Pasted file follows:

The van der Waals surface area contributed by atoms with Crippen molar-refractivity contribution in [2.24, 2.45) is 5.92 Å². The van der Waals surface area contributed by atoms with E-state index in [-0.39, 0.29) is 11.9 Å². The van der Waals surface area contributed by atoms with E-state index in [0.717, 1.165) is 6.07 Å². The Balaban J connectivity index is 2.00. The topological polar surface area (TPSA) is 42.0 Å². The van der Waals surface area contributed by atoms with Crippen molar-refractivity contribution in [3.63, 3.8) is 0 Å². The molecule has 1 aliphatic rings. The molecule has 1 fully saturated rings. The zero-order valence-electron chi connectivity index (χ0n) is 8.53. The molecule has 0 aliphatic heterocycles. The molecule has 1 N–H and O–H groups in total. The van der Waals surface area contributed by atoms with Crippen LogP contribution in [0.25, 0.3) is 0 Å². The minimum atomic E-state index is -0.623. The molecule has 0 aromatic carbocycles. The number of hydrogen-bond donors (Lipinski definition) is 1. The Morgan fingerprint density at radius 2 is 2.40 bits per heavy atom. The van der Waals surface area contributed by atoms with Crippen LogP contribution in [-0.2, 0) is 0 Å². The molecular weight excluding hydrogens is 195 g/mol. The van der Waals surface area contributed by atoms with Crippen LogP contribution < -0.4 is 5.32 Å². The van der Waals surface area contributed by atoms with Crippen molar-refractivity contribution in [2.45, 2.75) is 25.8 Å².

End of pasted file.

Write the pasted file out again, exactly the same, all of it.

The van der Waals surface area contributed by atoms with Crippen molar-refractivity contribution in [2.24, 2.45) is 5.92 Å². The van der Waals surface area contributed by atoms with E-state index in [-0.39, 0.29) is 11.9 Å². The van der Waals surface area contributed by atoms with E-state index in [0.717, 1.165) is 6.07 Å². The Balaban J connectivity index is 2.00. The topological polar surface area (TPSA) is 42.0 Å². The van der Waals surface area contributed by atoms with Crippen molar-refractivity contribution in [3.63, 3.8) is 0 Å². The molecule has 1 aliphatic rings. The molecule has 1 fully saturated rings. The zero-order valence-electron chi connectivity index (χ0n) is 8.53. The molecule has 0 aliphatic heterocycles. The molecule has 1 N–H and O–H groups in total. The van der Waals surface area contributed by atoms with Crippen LogP contribution in [0.25, 0.3) is 0 Å². The minimum atomic E-state index is -0.623. The molecule has 0 aromatic carbocycles. The number of hydrogen-bond donors (Lipinski definition) is 1. The Morgan fingerprint density at radius 2 is 2.40 bits per heavy atom. The van der Waals surface area contributed by atoms with Crippen LogP contribution in [-0.2, 0) is 0 Å². The molecular weight excluding hydrogens is 195 g/mol. The van der Waals surface area contributed by atoms with Crippen LogP contribution < -0.4 is 5.32 Å². The van der Waals surface area contributed by atoms with Crippen molar-refractivity contribution in [2.45, 2.75) is 25.8 Å².